Spread the Word to End the Word at DHS


March 4 was National Spread the Word to End the Word Day. This day is meant to spread awareness of how using the R-word (retard) is offensive and derogatory.

Through the coordination of Dean of Facilities Michael Martin, DHS history teacher Laura Magno, and special education teacher Ashley Kocur-Pieront, the initiative and campaign was brought to DHS. Student organizations such as National Honor Society, Key Club, Friends of Rachel, and several classrooms helped create awareness of the campaign and pledge day (March 3) through the use of posters.

“The purpose of this online/social media pledge event was to raise awareness of the derogatory use of the R-word and its negative effects on people with intellectual disabilities and their loved ones,” said Ms. Magno.

As a teacher of students of all ages at DHS, she hears much of the vulgar language that is used by kids these days. She said, “If students are using inappropriate language, it needs to be addressed. I think all too often people don’t really think about the words they are saying, whether that word is the R-word or another word that is derogatory. The R-word is offensive and can have a negative effect on those with intellectual disabilities and their families.”

This campaign began as an initiative to create a more accepting attitude and community for all people. Using a term like “retarded” in a politically incorrect manner has lead to stigmatization.

“Mental retardation” is the outdated medical term for what is now known as intellectual disabilities. Intellectual disabilities are a biological illness and should be treated with a serious attitude and the respect that it deserves.

The R-word has become synonymous with insults to describe someone or something being stupid. “In no way are the people with intellectual disabilities stupid. They’re some of the happiest people I’ve ever met; they never fail to make me smile. I don’t know how the word ‘retard’ could go from being a medical diagnosis to something so negative,” said DHS senior Glenna Forgue, who is interested in becoming a special education teacher in the future.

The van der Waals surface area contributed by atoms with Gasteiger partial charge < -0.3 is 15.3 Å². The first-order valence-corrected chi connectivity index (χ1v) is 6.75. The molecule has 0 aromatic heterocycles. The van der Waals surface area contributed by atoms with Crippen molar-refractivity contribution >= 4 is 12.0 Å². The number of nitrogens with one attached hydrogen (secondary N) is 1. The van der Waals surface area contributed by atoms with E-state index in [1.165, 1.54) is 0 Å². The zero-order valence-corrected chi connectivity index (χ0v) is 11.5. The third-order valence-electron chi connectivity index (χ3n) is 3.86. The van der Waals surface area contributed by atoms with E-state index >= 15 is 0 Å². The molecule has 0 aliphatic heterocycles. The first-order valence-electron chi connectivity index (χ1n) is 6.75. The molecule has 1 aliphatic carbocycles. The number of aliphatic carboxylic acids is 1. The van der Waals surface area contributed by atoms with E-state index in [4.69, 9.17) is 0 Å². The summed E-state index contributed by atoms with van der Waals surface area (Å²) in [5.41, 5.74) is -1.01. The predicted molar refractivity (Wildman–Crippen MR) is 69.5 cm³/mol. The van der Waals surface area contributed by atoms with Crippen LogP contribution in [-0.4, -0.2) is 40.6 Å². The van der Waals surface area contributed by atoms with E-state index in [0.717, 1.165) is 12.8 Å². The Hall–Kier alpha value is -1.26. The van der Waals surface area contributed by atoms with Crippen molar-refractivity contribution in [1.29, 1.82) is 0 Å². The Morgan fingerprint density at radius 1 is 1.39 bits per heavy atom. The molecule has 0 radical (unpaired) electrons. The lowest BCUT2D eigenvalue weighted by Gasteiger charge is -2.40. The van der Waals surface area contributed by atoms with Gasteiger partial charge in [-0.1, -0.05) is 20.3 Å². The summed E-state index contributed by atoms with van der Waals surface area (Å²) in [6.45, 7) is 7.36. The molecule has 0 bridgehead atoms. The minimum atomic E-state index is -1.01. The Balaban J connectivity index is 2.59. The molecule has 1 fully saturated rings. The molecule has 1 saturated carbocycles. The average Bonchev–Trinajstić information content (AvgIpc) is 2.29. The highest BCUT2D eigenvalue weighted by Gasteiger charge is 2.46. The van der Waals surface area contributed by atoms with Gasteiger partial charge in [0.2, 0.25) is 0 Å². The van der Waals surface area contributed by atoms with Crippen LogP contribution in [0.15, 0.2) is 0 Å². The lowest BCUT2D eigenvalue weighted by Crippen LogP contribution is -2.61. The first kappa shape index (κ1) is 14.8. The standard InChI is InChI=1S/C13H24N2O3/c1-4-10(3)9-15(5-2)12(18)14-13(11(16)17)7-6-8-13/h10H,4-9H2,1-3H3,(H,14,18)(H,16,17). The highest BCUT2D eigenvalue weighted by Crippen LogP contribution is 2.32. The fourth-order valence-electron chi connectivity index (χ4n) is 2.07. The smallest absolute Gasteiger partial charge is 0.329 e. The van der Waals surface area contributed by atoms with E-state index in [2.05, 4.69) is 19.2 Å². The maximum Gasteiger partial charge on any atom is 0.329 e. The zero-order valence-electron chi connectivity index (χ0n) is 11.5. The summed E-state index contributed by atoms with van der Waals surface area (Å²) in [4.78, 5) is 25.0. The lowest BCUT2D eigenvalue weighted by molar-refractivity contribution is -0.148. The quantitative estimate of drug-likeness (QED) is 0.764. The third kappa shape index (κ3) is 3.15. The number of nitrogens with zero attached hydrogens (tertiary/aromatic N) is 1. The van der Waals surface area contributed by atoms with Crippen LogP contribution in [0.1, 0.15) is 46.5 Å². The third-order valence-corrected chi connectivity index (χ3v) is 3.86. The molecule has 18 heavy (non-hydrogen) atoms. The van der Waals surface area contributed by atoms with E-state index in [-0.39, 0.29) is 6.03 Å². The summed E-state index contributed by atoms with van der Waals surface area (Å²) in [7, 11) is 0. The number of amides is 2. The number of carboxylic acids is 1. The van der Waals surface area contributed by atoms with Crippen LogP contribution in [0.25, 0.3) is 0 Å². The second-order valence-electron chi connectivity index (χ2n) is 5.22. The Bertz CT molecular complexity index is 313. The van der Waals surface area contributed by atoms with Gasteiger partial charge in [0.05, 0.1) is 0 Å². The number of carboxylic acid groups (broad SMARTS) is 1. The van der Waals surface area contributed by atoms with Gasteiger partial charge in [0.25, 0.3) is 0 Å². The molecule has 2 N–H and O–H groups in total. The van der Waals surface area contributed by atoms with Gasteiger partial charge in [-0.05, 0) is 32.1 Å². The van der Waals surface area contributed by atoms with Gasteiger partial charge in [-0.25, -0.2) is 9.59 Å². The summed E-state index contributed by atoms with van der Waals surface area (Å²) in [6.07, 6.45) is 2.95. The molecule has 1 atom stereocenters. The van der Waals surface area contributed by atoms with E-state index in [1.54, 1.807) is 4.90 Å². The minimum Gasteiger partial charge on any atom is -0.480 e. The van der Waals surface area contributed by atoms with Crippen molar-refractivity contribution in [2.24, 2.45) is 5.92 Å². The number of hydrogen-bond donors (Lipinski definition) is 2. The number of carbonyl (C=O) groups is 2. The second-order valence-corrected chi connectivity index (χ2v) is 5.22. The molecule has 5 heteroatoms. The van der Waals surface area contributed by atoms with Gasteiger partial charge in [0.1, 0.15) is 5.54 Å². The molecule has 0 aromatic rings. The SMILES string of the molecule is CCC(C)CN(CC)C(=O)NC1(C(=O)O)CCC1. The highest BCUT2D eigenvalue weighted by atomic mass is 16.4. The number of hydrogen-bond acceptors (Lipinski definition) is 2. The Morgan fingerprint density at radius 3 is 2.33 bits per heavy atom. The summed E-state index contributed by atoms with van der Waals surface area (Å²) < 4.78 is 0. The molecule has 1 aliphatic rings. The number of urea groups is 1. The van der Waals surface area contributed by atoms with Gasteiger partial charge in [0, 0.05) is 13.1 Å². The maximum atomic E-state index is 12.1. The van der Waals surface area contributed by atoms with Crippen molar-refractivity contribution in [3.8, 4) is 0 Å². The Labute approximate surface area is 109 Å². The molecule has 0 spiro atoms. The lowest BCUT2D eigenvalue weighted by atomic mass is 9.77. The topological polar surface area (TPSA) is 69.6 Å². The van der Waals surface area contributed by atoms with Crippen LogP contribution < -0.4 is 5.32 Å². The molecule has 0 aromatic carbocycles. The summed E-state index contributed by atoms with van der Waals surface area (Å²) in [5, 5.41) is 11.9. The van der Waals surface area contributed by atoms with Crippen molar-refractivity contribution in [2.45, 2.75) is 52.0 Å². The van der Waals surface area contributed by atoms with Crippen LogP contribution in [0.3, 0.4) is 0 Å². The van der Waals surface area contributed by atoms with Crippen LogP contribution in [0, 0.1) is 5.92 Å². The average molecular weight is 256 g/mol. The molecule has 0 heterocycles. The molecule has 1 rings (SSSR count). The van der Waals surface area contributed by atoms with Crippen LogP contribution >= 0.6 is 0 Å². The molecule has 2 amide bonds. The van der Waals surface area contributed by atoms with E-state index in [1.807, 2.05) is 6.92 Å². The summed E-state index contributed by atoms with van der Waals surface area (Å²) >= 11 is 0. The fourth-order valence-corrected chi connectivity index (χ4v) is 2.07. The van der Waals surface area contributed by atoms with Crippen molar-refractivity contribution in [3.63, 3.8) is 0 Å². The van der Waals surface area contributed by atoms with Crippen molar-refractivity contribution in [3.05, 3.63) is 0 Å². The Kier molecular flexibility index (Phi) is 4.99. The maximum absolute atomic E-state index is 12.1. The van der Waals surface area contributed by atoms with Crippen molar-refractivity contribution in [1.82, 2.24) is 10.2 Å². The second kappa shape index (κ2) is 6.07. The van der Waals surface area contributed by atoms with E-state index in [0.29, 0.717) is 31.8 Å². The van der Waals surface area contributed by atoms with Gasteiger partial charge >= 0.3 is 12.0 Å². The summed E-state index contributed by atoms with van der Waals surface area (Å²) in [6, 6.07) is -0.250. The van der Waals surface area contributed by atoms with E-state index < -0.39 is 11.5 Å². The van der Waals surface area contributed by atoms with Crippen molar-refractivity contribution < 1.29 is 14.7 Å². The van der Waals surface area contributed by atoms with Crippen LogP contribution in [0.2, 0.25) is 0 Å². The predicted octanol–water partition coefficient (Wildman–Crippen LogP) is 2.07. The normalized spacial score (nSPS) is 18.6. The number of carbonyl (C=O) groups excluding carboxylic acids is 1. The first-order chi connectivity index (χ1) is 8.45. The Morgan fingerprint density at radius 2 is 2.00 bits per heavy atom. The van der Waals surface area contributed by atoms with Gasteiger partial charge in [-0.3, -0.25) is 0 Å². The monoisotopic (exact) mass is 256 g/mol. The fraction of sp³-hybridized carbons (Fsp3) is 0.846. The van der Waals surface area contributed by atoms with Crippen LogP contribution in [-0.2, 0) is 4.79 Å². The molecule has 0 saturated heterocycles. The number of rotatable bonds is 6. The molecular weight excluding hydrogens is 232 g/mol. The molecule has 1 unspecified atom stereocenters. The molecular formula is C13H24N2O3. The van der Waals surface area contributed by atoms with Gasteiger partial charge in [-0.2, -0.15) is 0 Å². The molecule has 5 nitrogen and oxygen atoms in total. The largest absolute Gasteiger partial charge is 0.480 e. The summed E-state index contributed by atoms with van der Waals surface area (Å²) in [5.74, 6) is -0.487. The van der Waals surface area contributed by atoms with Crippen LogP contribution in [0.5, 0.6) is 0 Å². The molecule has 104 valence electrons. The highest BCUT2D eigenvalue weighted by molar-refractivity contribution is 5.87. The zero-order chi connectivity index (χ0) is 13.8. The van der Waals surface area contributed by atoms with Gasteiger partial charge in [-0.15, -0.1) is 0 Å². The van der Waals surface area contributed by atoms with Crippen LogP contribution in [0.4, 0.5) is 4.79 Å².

Intellectual disabilities can stem from problems during the pregnancy such as the mother getting an illness or infection, drinking alcohol and abusing illegal drugs, the baby receiving abnormal genes, being born premature, or facing a lack of oxygen during childbirth. As defined by the American Association on Intellectual and Developmental Disabilities, “Intellectual disability is a disability characterized by significant limitations in both intellectual functioning and in adaptive behavior, which covers many everyday social and practical skills. This disability originates before the age of 18.”

As the term “retarded” has become outdated in the medical field, it is still used as a slang term. “I think it’s [the R-word] a lot less prevalent than it used to be for people to use it in a derogatory way, but this day will spread awareness and make people pause the next time they hear it or say it,” said DHS teacher assistant Sarah Labossiere.

To Ms. Magno, this campaign is more than just raising awareness of the R-word. “It’s about changing the attitudes of segregation, ignorance, and hate to attitudes of acceptance, inclusion, tolerance, and understanding.”